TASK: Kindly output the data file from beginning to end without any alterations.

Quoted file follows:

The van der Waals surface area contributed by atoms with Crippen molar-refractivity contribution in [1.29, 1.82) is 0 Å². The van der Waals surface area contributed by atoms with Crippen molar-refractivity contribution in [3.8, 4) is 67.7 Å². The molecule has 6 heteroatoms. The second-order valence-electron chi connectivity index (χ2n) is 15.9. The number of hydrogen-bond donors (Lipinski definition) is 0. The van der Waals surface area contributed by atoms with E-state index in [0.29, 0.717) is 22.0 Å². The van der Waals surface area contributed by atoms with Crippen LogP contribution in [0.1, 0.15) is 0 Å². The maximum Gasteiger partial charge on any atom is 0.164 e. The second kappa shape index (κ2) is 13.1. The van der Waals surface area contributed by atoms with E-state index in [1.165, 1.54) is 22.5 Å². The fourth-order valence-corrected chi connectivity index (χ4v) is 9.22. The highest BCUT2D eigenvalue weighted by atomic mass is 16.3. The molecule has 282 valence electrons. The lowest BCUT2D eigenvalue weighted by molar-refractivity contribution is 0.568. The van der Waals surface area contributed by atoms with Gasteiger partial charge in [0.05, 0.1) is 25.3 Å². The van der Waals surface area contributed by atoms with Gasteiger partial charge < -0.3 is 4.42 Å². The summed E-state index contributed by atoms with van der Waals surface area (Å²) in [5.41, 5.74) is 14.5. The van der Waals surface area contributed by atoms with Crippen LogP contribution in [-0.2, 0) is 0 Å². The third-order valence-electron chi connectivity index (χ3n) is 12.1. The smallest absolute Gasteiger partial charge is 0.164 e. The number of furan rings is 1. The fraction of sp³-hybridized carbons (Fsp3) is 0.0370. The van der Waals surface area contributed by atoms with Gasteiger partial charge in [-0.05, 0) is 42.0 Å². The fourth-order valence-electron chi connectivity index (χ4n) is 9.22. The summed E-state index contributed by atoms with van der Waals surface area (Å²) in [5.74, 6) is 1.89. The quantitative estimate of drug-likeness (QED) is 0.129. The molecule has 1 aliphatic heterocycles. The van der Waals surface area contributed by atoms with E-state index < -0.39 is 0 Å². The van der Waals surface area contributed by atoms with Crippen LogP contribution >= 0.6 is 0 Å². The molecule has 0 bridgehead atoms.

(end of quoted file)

The van der Waals surface area contributed by atoms with Crippen molar-refractivity contribution in [1.29, 1.82) is 0 Å². The van der Waals surface area contributed by atoms with Crippen molar-refractivity contribution in [3.8, 4) is 67.7 Å². The molecule has 6 heteroatoms. The second-order valence-electron chi connectivity index (χ2n) is 15.9. The number of hydrogen-bond donors (Lipinski definition) is 0. The van der Waals surface area contributed by atoms with E-state index in [0.29, 0.717) is 22.0 Å². The van der Waals surface area contributed by atoms with Crippen LogP contribution in [0.1, 0.15) is 0 Å². The maximum Gasteiger partial charge on any atom is 0.164 e. The second kappa shape index (κ2) is 13.1. The van der Waals surface area contributed by atoms with E-state index in [1.165, 1.54) is 22.5 Å². The fourth-order valence-corrected chi connectivity index (χ4v) is 9.22. The highest BCUT2D eigenvalue weighted by atomic mass is 16.3. The molecule has 282 valence electrons. The lowest BCUT2D eigenvalue weighted by molar-refractivity contribution is 0.568. The van der Waals surface area contributed by atoms with Gasteiger partial charge in [0.05, 0.1) is 25.3 Å². The van der Waals surface area contributed by atoms with Gasteiger partial charge < -0.3 is 4.42 Å². The summed E-state index contributed by atoms with van der Waals surface area (Å²) in [5.41, 5.74) is 14.5. The van der Waals surface area contributed by atoms with Crippen LogP contribution in [-0.2, 0) is 0 Å². The third-order valence-electron chi connectivity index (χ3n) is 12.1. The smallest absolute Gasteiger partial charge is 0.164 e. The number of furan rings is 1. The fraction of sp³-hybridized carbons (Fsp3) is 0.0370. The van der Waals surface area contributed by atoms with Gasteiger partial charge in [-0.05, 0) is 42.0 Å². The fourth-order valence-electron chi connectivity index (χ4n) is 9.22. The summed E-state index contributed by atoms with van der Waals surface area (Å²) in [5.74, 6) is 1.89. The quantitative estimate of drug-likeness (QED) is 0.129. The molecule has 1 aliphatic heterocycles. The van der Waals surface area contributed by atoms with E-state index < -0.39 is 0 Å². The van der Waals surface area contributed by atoms with Crippen LogP contribution >= 0.6 is 0 Å². The molecule has 0 bridgehead atoms.